The 19th century was the epoch when the art of photography was born. Photography was regarded as a next step in the development of fine arts. It was no accident that the first photographers were called light-painters. Photo-images often grew beyond the framework of a mere document, and everything recorded on a photographic plate acquired the value of living artistic evidence created by a contemporary.
Central Asia was a kind of a testing field for the development of photography. Wonderful nature, abundance of world-famous architectural and historical monuments, the peculiar lifestyle of its indigenous people – all that predetermined the eagerness of the masters of new art to communicate to the viewer their own vision of this wholesome, exotic and harmonious world. This was also facilitated by the increasing interest of the global community towards history and culture of Central Asia.
The first photographic shots of Tashkent were published in “Turkestan Album” compiled in 1871-1872 by orientalist and ethnographer Alexander Kun and published in seven copies following personal instructions of the Governor-General of Turkestan K. P. Kaufman for the Polytechnic exhibition. Tashkent shots for the album were performed by N. Nekhoroshev (1, pp. 107-225). N. Nekhoroshev, K. Stsiborovskiy, D. Nazarov and S. Nikolai became professional photographers and founders of a photo-shop in the capital city of the Turkestan Region.
By 1910 twenty professional photo-shops operated in Tashkent; their total annual revenue reached almost 80 thousand roubles – a huge amount for that time. The masters glued photographs they made onto special branded mats, on the reverse side of which they printed characteristic symbolic and advertising images and texts.
The teacher of drawing at the Tashkent grammar school Dmitriy Nazarov earned a good reputation as photographer; he ran a photo-shop located in his private house at the corner of Moskovskaya and Khivinskaya streets. Nazarov graduated from the famous Stroganov vocational school and from his student years became enthusiastic about photography. Photos he created are the proof of the author’s high professionalism and his unquestionable individual signature hand in this art. In 1908 fourteen (14) shots of this Tashkent master were presented at the World photo exhibition in Marseilles (France) and awarded the Grand Prix.
However, for the oriental mentality that maintained a special tradition of portraying animated objects, making photographic portraits originally appeared to be an unheard-of and taboo thing.
In 1889 a well-known Uzbek poet Furkat, who during his sojourn in Tashkent took interest in different European innovations which were at that time making their way into daily life of Turkestan, visited Nazarov. In his photo-shop the poet was introduced to the design of the camera, the process of making a photograph and the work of the master to produce visit-portraits. Furkat described all this in detail and published in Uzbek language in Turkeston Viloyat Gazetasi (Turkestan Region Newspaper). The publication immediately drew attention of local population to photography. The orthodox became convinced that photography certainly did not fall under the shariah ban on portraying living beings, and this opened way for the development of national professional photography (2, pp. 259-260).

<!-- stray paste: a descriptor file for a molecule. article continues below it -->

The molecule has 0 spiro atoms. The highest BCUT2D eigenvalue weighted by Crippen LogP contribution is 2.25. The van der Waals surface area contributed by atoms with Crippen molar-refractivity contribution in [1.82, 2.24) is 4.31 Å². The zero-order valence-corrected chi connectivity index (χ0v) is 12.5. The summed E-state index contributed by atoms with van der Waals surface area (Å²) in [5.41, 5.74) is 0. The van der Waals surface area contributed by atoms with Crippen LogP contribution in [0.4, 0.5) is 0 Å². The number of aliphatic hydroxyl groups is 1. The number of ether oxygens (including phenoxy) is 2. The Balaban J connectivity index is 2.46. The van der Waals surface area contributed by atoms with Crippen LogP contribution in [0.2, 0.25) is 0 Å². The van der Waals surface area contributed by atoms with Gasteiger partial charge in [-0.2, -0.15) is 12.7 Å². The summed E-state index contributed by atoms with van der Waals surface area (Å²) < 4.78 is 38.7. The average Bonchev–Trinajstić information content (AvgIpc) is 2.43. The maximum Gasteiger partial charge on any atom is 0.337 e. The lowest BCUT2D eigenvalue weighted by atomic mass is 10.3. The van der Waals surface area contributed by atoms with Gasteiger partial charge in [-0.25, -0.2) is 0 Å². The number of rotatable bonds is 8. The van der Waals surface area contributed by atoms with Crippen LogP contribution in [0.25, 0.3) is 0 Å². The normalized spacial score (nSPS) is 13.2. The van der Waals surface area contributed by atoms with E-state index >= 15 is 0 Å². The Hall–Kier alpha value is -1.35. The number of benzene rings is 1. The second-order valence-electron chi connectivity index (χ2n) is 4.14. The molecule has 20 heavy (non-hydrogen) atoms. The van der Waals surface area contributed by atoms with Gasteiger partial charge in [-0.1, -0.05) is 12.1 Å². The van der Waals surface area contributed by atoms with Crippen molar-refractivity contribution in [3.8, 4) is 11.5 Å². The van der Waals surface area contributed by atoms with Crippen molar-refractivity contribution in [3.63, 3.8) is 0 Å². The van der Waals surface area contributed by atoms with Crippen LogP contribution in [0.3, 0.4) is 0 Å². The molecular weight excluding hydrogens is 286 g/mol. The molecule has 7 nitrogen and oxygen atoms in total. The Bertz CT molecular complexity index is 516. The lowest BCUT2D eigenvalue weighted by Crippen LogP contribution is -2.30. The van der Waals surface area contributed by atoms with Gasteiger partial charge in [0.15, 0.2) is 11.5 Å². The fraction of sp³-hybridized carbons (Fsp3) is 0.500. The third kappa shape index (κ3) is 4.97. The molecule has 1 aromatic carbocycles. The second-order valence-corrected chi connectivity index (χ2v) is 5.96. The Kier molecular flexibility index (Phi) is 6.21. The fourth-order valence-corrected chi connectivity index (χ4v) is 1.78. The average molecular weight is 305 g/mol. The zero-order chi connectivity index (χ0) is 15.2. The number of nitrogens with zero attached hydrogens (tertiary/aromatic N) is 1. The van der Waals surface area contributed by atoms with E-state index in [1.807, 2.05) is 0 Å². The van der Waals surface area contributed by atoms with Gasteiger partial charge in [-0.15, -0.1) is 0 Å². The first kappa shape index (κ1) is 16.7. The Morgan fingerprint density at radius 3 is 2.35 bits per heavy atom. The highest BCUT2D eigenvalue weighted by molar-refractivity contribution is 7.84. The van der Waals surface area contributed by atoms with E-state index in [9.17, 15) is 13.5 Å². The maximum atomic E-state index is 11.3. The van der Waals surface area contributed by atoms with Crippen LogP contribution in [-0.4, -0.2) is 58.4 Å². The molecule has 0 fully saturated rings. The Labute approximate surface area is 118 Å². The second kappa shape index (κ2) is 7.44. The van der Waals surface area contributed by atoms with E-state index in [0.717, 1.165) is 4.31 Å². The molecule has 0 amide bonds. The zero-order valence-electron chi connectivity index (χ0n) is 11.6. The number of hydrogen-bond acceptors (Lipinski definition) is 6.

The National Archive of the Republic of Uzbekistan preserved an official petition to Syrdarya provincial administration of the Turkestan Region from the resident of Tashkent (Sheikhantaur makhalla “Khauzbag”) Ilkhomjan Inogamjan Khojiev of the following content: “Having in my possession a photographic camera and practicing the shooting of scenes and different individuals, I excited so much interest among the residents of the old part of Tashkent that some of the Uzbeks started coming to me with orders; but as I do not have a permission for that and having no wish to inflict reprimands from authorities upon myself, I am compelled to decline these requests to my detriment. Now, having learned from Russian photographers that to engage in this business one requires permission from authorities, I dare submit my humble petition to issue me some kind of certificate for the engagement in the aforementioned trade” (3).
The permission was promptly issued (photographer’s certificate No. 739/6249 dated April 24, 1902). This is how it was born – the first “National Photograph of Ilkhomjan” in the old city, which was very popular in pre-revolutionary times. Ilkhomjan’s negatives had a through numbering, and the greatest photograph number known to the author of this article is 2454.
Towards the end of the 19th century Tashkent saw the appearance of the Turkestan Society of Amateurs of Photography and Fine Arts. It was officially registered immediately after the first Turkestan photographic exhibition held in Tashkent from the 19th till the 26th of September 1899.
Even by contemporary standards, the exhibition was very big. The exhibition commission led by K. Timaev presented for the audience to judge more than two thousand five hundred art photographs in twelve different sections. The exposition displayed the works of all well-known Turkestan masters, including those from Tashkent: V. Kozlovskiy, E. Korkin, Sh. Nemtsevich, M. Smolenskiy; and amateurs I. Geyer, P. Grigoryev, S. Yudin, and G. Svarichevskiy. The whole collections of photographs gathered by A. Polovtsev, N. Pantusov, B. Kastalskiy, the Great Duke Nikolai Konstantinovich and other students of local lore were demonstrated, and a special catalogue was published (4, pp. 126-128).
The first Turkestan photographic exhibition coincided in time with the beginning of the so-called “postcard golden age” when they started printing the photos of Tashkent on the postcards. Today more than a thousand postcards showing views of the Turkestan Region capital published in 1898-1918 are known. Three postcard print-shops successfully operated in Tashkent. The owner of one of them, E. Khlubna, originally from the Dual (Austrian-Hungarian) Monarchy, was a gifted photographer and made the original shots to be shown on his postcards himself. More than a hundred views of Tashkent dating 1909-1914 printed using half-tone method by E. Khlubna’s print-shop (Tashkent, 39 Moskovskaya Str.) became part of the most valuable assets in the history of the Tashkent photography.